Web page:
Every month we feature two woods, one domestic and one exotic, usually at 25% off or more! We bring in fresh, new stock so the supply is at its very best, too. Plus we have several other special lumber & wood buys you'll find right here.
by Mark Stephens Feb 25, 2015 130
You have dozens, maybe hundreds, of ways to finish mahogany for your woodworking projects. That’s part of the beauty of the wood; you can apply nearly any finish to it and it’ll look wonderful. So there’s no way to make a definitive declaration about the best finish for mahogany. But I can pass you a few tips, ideas, and tried-and-true techniques that have served woodworkers for many years.
Absorb these three techniques, you might find them useful for your woodworking projects. The video above demonstrates how to fill grain, stain and dye to achieve the following looks and colors in mahogany.
Of the three process we’ll show you here, this one is the most sophisticated, but it also has the most interesting result of the three. While there are a few steps, it’s a straightforward process that’s not hard to pull off. Even though I’m going to list the exact brands and products I used to create this finish, they’re less important than understanding the process. Other brands will work just fine, too. In short: dye the wood to make it the overall color you want, seal it, fill the grain with something dark (aside from the filler I used, there are several other options too), apply a protective finish on top and polish it.
Coloring mahogany doesn’t need to be as involved as that first process. You’re allowed to just open a can of wood stain — and there are legitimate reasons for staining mahogany, such as making the color of a whole project look even and homogenous. The results, of course, are far less dramatic and less nuanced than the first method (above), but stains can still look nice.
There are a lot of kinds of oil stains to choose from, but basic penetrating oil stains seem to bring the nicest results from the bunch. You’ll know this kind of a stain by how thin and watery they are. Because of that, they only just kiss the wood with a bit of color. The pigment builds up in the pores, darkening them more than the surface wood which highlights the character in the wood rather than obscuring it. And some stain colors look very natural on mahogany like Old Masters “Dark Mahogany” color.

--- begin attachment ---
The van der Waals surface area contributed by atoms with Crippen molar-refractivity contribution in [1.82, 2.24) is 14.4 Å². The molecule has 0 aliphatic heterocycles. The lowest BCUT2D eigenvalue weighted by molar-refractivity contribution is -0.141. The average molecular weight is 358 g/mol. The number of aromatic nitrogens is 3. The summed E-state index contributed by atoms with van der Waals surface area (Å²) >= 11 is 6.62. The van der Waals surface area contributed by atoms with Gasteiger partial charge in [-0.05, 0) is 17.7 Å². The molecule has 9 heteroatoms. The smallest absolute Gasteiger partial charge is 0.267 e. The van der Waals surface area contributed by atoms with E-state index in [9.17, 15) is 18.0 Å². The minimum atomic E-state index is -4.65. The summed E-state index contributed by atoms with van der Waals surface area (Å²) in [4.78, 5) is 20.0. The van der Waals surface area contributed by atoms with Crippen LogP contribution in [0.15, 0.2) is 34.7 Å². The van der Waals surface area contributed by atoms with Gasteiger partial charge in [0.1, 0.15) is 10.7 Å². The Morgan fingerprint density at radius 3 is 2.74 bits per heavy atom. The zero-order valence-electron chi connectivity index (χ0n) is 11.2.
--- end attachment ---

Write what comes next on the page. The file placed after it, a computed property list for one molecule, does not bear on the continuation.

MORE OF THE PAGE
Not all oil stains are engineered the same way. Gel stain, for example, is most often suited for creating a wood grain appearance on fiberglass doors. That’s why if you were to get up close to the stained piece of mahogany on the right you’d notice that the color appears to be almost like a translucent layer of film riding on top of the wood rather than getting into it. The gel stain has muddied the grain of that piece of mahogany. Gel stain has its place — on a piece of raw mahogany is, arguably, not it.
Genuine mahogany also accepts water based stains just fine. As usual, raise the grain and sand it back before applying the water based stain. If you do want to use a water based stain, I suggest filling the grain with a darker water based filler first. Perhaps Timbermate’s walnut colored filler.
After staining mahogany (and after it dries!), protect it with your preferred top coat like varnish, shellac, lacquer or polyurethane.
Take a closer look at stained mahogany examples:
Your mahogany woodworking project will benefit greatly if you fill the grain first, and you’ll notice the difference between a finish with the grain filled and one without the grain filled. So how do you do it? There is more than one way to skin this cat, so here are two.
1. Oil Based Woodgrain Filler or Another Paste Filler
We already brought up Old Masters Woodgrain Filler in the first process above. So that’s one product you can use, and it’s easy to work with.
The trick with it is that you’re supposed to tint it with an oil based stain because out of the can it’s an off white or cream color. So you tint it, apply it, let it set up, wipe/scrape it off, and once it dries sand it smooth. The sanding could be optional if you wipe it down well enough and you approve of the color that it leaves. Naturally, the stain you tinted the filler with will color your wood — the sanding will clear it up though. If you still want to stain your mahogany a darker color, you can do so. So you get the benefit of darkened pores, filled pores, and the choice of keeping your mahogany its natural color or staining it.
Another way to keep the stain in the filler from darkening your mahogany is to put down a washcoat (a coat of sealer) before the filler. A light, thinned coat of your preferred clear finish works just fine, or go for a padded-on coat of SealCoat.
2. Timbermate, or Another Water Based Filler
The benefits of a water based wood filler is that it dries much faster and clean up is much simpler than the oil based filler above. You also don’t have to tint it, as it frequently is available in numerous colors. The brand Timbermate offers a mahogany color filler, which is what I’ve used in the sample in the picture above. A darker filler might prove to be a little more interesting, darkening the pores more, but the point is that the filler helps you achieve a glassy smooth finish quickly.
This kind of filler should be applied to bare wood. The usual wood finishes apply right on top (after it dries), and that goes for shellac, polyurethane, varnish, lacquer and water borne top coats.
Want a Few More Ideas?
If none of these suit your tastes, don’t worry. We’ve got three more recipes for you, too.
See our post “3 More Easy & Exquisite Finishes for Mahogany” with step-by-step instructions.
Awesome Savings Through
February 25 in-store
February 26 online